How to calculate start up cost for a car wash

Updated February 21, 2017

Starting a car wash can be a profitable business venture. It does require a significant outlay of money to get started, though. The machines are very expensive and all the supplies can add up as well. However, if you have a good plan and estimate your costs correctly, starting up can be a cinch.

Decide if you want to run a self-serve car wash or a full-service car wash with employees and automated machines.

Consider your location. Buying or leasing the land will give you an estimate of how much your mortgage or rent will be. A good rule to follow is that your monthly payment should not exceed 15 percent of the car wash's gross monthly income (you may need to invest in some market research for this estimation). The size of the location will also determine how big your operation will be.

Consult a company that specializes in car wash start-ups. They can help you draw up plans and figure out how much electricity and plumbing you'll need as well as suggest conveyors and other machines. The company can also probably direct you to general contractors. You'll need to contact them for a construction quote. They can lay the asphalt for your parking lot as well.

Think about if you want to add vacuum and air stations or install vending machines that sell different soaps, air fresheners and towels. The cost of these will be the initial cost of the machine plus the refills when necessary and any periodic maintenance needed. You'll need to stock the car wash with regular soap and the like, regardless of whether it's self- or full-serve. Price these items at a car wash supply vendor or a local bulk warehouse.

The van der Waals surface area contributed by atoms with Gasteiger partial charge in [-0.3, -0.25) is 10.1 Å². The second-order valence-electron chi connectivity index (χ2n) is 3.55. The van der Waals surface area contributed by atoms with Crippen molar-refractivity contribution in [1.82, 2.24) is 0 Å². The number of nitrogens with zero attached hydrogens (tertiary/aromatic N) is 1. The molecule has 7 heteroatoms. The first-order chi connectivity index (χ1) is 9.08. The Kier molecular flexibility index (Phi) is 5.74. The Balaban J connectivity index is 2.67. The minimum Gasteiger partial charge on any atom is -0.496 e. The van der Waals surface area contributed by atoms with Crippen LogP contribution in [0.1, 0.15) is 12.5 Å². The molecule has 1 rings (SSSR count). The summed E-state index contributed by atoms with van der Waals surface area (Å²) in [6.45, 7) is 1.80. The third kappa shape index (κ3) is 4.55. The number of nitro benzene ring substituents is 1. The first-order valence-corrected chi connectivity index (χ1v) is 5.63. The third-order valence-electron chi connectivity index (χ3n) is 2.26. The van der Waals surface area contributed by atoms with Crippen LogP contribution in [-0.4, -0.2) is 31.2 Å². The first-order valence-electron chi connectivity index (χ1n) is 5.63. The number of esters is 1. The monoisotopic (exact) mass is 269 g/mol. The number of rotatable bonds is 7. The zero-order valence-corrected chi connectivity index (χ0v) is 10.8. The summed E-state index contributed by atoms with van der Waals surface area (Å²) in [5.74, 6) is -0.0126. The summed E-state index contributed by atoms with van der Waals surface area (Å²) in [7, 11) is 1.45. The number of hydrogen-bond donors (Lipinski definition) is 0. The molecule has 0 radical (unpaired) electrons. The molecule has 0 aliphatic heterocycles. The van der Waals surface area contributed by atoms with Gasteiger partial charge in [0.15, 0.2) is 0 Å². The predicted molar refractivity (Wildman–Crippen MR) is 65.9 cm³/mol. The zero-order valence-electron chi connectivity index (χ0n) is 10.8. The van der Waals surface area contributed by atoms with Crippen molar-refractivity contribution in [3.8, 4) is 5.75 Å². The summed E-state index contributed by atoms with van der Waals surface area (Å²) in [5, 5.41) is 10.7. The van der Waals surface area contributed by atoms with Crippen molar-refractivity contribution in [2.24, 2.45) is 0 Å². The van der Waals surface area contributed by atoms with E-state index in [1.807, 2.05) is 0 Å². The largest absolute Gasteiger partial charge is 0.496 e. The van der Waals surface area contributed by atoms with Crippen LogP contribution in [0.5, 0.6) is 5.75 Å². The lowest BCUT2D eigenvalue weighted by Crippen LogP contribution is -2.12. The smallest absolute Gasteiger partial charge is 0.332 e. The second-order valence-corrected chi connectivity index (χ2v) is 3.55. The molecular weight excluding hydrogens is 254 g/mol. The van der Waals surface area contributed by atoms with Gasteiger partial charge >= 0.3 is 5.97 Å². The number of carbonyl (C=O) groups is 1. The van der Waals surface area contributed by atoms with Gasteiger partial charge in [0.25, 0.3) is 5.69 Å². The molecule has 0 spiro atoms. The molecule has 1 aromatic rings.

Research wage requirements in your area if you plan to run a full-service car wash. Depending on your area, attendants, car washers and receptionists are paid minimum wage or slightly more, with managers and supervisors paid a few dollars more per hour (head managers can be salaried). You'll need to spend time and money to hire and train these people.

Go to a graphic designer for help designing a logo and signage. You can get quotes from them before you commit to a project.

Estimate advertising and marketing costs. Coupon books and handing out fliers are cheaper than taking out full color magazine ads and sending direct mail. Think about your target market when doing this.


Check with your county or city planning office to determine if you will be able to start a car wash in your proposed location. Make sure to follow all applicable codes and pull any permits necessary. You might be required to pay impact fees, which tend to be high, so ask about this before you get started.

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